Fine v. Neale Construction Co.

Annotate this Case

186 Kan. 537 (1960)

352 P.2d 404

HOWARD B. FINE, Appellee, v. NEALE CONSTRUCTION CO., INC., A Corporation, Appellant.

No. 41,234

Supreme Court of Kansas.

Opinion filed April 9, 1960.

William L. Rees, of Topeka, argued the cause, and Hall Smith, of Topeka, and Lyle L. Robertson, of Washington, D.C., were with him on the briefs for the appellant.

Ernest J. Rice, of Topeka, argued the cause and Richard R. Funk, of Topeka, was with him on the brief for the appellee.

The opinion of the court was delivered by

PRICE, J.:

The plaintiff, Howard B. Fine, brought two actions one against the Telephone & Power Supply Co., and the other against the Neale Construction Co., Inc., to recover certain salary and expense money. The actions were consolidated and tried together in the trial court, and in each case judgment was rendered for plaintiff. Each of the defendants appealed, and in the first-mentioned case the judgment was affirmed in Fine v. Telephone & Power Supply Co., 185 Kan. 383, 345 P.2d 616.

This appeal is by the defendant, Neale Construction Co., Inc.

It is unnecessary to set forth the pleadings of the parties except to say that plaintiff alleged defendant company was indebted to him for salary and certain expenses. This indebtedness was denied by defendant, and it is claimed that plaintiff, who was an officer and director of defendant, agreed with other officers to cancel and relinquish all salaries and claims after a certain date and until improvement was shown in the financial condition of defendant.

Except for the differences in identity of parties defendant, dates and amounts involved, the record in this case parallels closely that in the telephone company case, above, and for that reason will not be detailed.

At the conclusion of the trial the court made findings of fact covering the matters in issue, and specifically found that at no time did plaintiff agree to cancel any part of his salary, wages or expense money owing by defendant. The conclusion of law was that plaintiff was entitled to judgment in the amount of $8,111.27.

Defendant's post-trial motions being overruled, it has appealed, and alleges ten assignments of error, most of which are in a sense collateral to the real basic question involved namely, whether there was an agreement among the parties to cancel salaries.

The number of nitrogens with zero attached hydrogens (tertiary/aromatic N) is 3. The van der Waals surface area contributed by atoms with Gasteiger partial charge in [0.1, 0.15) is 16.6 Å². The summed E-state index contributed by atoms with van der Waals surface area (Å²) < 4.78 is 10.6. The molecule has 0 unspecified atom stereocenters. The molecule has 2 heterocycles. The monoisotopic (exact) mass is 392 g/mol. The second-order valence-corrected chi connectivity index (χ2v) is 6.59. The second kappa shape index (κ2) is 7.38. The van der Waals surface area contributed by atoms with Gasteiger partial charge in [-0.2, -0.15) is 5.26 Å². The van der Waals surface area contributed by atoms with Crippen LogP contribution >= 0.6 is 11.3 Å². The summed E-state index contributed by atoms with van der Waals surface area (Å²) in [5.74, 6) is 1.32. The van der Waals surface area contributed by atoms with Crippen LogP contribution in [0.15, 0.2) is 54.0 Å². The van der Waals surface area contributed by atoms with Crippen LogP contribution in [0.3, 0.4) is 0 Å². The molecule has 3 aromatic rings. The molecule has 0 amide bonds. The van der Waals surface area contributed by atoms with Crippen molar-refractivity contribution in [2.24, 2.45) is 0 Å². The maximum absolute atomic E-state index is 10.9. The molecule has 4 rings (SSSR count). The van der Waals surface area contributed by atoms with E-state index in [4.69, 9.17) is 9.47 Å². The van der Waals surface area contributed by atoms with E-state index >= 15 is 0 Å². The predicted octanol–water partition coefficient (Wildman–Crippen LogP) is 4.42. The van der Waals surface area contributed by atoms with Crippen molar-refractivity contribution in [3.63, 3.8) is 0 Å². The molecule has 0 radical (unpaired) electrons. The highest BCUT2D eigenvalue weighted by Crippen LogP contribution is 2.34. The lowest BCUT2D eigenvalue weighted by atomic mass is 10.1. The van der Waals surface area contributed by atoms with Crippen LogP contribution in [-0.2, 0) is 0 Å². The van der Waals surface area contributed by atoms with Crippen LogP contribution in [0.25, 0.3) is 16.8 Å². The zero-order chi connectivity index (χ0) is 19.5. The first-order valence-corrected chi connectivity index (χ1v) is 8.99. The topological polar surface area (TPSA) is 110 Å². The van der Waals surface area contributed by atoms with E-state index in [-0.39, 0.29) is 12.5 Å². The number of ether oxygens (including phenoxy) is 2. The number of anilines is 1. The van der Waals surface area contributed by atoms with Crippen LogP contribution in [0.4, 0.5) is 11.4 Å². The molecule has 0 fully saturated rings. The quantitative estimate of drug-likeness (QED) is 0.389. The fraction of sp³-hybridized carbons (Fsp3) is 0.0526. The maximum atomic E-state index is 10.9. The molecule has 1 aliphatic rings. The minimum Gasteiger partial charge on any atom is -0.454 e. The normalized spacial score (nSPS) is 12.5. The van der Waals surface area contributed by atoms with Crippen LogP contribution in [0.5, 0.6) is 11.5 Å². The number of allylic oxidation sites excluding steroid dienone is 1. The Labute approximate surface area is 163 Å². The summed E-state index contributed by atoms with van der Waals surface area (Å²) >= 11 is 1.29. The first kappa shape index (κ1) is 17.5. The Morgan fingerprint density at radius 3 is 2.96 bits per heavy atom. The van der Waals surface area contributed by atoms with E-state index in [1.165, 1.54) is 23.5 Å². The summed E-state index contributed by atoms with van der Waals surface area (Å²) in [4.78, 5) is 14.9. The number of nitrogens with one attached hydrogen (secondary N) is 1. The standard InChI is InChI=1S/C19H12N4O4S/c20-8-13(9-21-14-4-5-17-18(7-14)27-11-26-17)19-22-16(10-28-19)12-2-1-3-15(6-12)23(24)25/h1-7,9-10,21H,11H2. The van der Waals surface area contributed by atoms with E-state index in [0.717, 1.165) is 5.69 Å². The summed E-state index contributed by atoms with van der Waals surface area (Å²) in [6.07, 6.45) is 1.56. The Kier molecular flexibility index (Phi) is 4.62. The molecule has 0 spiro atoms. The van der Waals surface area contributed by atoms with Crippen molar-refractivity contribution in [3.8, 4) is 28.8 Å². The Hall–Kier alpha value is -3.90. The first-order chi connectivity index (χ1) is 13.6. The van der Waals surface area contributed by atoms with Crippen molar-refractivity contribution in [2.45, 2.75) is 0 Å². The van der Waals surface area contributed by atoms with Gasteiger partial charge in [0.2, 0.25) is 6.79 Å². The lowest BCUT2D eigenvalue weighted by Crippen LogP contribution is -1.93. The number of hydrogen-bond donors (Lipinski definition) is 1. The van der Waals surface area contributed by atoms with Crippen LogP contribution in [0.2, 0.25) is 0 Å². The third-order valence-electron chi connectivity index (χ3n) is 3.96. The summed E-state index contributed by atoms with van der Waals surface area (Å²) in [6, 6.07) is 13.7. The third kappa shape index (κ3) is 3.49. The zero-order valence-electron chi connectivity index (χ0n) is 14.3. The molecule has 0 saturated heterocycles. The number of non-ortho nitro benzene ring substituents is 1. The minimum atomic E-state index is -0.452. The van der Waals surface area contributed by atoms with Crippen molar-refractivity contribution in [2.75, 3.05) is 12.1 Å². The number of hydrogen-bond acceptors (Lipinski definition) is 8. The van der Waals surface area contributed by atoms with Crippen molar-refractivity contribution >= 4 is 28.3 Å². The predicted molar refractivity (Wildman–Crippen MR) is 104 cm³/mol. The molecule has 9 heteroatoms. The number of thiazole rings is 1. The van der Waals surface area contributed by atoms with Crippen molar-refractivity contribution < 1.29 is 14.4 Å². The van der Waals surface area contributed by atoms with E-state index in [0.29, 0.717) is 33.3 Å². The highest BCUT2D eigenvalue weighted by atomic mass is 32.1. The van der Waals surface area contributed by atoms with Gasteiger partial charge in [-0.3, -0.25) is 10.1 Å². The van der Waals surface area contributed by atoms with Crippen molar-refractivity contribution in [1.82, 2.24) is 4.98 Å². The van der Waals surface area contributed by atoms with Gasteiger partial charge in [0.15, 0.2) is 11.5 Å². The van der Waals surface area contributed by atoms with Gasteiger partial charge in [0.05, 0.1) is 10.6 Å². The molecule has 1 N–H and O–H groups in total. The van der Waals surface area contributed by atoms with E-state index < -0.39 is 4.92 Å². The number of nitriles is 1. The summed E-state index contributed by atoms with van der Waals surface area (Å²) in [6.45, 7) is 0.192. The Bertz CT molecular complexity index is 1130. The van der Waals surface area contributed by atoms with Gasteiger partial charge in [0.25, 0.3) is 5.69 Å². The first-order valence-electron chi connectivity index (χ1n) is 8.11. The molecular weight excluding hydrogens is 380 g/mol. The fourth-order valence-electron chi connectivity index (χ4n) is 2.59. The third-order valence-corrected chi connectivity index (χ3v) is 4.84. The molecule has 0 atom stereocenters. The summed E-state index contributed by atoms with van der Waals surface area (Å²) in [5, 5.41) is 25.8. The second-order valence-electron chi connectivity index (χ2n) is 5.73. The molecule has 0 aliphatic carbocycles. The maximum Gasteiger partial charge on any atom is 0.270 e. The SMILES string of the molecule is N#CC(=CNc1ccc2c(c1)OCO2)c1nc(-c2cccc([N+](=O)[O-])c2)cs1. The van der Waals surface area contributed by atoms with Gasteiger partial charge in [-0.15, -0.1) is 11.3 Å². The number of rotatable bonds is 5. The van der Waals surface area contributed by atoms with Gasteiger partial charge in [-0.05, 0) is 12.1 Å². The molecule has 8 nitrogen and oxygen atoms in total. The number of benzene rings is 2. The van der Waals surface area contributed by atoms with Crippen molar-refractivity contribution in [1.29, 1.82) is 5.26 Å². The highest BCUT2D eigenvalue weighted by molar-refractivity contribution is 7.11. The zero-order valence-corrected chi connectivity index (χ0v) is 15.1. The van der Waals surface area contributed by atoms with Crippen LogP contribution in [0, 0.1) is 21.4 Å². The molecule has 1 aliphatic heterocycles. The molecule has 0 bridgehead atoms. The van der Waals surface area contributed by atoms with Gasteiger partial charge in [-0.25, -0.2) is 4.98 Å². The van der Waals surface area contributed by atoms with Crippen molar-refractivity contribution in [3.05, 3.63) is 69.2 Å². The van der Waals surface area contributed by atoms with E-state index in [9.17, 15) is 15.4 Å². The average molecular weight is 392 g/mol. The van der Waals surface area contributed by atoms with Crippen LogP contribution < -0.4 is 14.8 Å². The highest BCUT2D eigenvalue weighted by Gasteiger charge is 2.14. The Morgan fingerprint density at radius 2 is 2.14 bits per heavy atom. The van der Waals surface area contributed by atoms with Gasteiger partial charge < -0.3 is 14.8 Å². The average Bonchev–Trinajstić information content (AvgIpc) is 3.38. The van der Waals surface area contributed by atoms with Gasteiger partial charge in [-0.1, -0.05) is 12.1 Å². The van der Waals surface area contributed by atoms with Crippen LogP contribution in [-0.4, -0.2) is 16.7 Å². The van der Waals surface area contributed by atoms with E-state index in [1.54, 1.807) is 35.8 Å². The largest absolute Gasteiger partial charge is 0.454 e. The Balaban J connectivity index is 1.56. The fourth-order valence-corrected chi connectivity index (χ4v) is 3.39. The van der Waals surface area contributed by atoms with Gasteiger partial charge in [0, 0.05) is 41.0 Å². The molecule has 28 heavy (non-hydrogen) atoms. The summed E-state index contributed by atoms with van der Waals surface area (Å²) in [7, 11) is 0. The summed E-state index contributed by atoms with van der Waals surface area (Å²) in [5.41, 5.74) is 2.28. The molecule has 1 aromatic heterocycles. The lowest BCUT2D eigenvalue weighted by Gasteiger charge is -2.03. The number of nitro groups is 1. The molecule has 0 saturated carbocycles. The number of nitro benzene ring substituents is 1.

In its brief defendant calls our attention to certain testimony and evidence in the record which tends to contradict the findings of the *539 trial court, and, while conceding the firmly-established rule hereafter mentioned, contends the record is devoid of any substantial evidence to support the trial court's findings.

No useful purpose would be served by detailing the evidence which would support findings contrary to those made, for in all cases where findings are supported by the evidence it is of no consequence on appeal that there may have been much contradictory evidence introduced which, if believed by the trial court, would have compelled entirely different findings of fact and an entirely different judgment. For a thorough discussion of this rule reference is made to Bruington v. Wagoner, 100 Kan. 439, 164 Pac. 1057, and see also In re Estate of Guest, 182 Kan. 760, 766, 324 P.2d 184.

Much of that which was said and held in the telephone company case, above, applies with equal force to the matter before us. We have examined this record and, although the evidence was contradictory in many respects, nevertheless, it may not be said there was no substantial competent evidence to support the findings made. Defendant simply did not sustain the burden of convincing the trier of the facts of its contentions and theory of the case. Other matters argued in the briefs have been examined and considered but, in view of our conclusion, require no discussion. We find no error in the record and the judgment is therefore affirmed.